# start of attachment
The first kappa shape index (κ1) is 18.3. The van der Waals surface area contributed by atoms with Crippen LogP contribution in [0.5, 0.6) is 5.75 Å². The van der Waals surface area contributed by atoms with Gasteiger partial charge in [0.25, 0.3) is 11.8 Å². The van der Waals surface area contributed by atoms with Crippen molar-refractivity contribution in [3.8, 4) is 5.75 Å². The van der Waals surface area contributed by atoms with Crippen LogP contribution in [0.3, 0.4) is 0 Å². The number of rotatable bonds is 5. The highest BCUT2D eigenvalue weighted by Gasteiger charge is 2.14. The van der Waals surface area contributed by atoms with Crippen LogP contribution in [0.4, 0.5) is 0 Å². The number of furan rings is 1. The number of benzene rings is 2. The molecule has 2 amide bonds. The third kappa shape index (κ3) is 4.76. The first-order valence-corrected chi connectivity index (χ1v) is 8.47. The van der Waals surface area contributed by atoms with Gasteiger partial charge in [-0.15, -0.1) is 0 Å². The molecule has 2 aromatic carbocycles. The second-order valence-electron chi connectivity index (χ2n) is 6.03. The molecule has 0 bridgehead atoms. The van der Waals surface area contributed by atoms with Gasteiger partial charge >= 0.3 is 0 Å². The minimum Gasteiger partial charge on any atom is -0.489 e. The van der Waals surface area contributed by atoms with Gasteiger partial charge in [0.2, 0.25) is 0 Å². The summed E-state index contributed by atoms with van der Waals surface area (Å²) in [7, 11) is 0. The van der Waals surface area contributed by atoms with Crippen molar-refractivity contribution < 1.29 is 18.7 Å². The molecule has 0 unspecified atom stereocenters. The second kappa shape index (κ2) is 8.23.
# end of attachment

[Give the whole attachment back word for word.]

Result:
The first kappa shape index (κ1) is 18.3. The van der Waals surface area contributed by atoms with Crippen LogP contribution in [0.5, 0.6) is 5.75 Å². The van der Waals surface area contributed by atoms with Gasteiger partial charge in [0.25, 0.3) is 11.8 Å². The van der Waals surface area contributed by atoms with Crippen molar-refractivity contribution in [3.8, 4) is 5.75 Å². The van der Waals surface area contributed by atoms with Crippen LogP contribution in [0.3, 0.4) is 0 Å². The number of rotatable bonds is 5. The highest BCUT2D eigenvalue weighted by Gasteiger charge is 2.14. The van der Waals surface area contributed by atoms with Crippen LogP contribution in [0.4, 0.5) is 0 Å². The number of furan rings is 1. The number of benzene rings is 2. The molecule has 2 amide bonds. The third kappa shape index (κ3) is 4.76. The first-order valence-corrected chi connectivity index (χ1v) is 8.47. The van der Waals surface area contributed by atoms with Gasteiger partial charge in [-0.15, -0.1) is 0 Å². The molecule has 2 aromatic carbocycles. The second-order valence-electron chi connectivity index (χ2n) is 6.03. The molecule has 0 bridgehead atoms. The van der Waals surface area contributed by atoms with Gasteiger partial charge >= 0.3 is 0 Å². The minimum Gasteiger partial charge on any atom is -0.489 e. The van der Waals surface area contributed by atoms with Gasteiger partial charge in [0.2, 0.25) is 0 Å². The summed E-state index contributed by atoms with van der Waals surface area (Å²) in [7, 11) is 0. The van der Waals surface area contributed by atoms with Crippen molar-refractivity contribution < 1.29 is 18.7 Å². The molecule has 0 unspecified atom stereocenters. The second kappa shape index (κ2) is 8.23.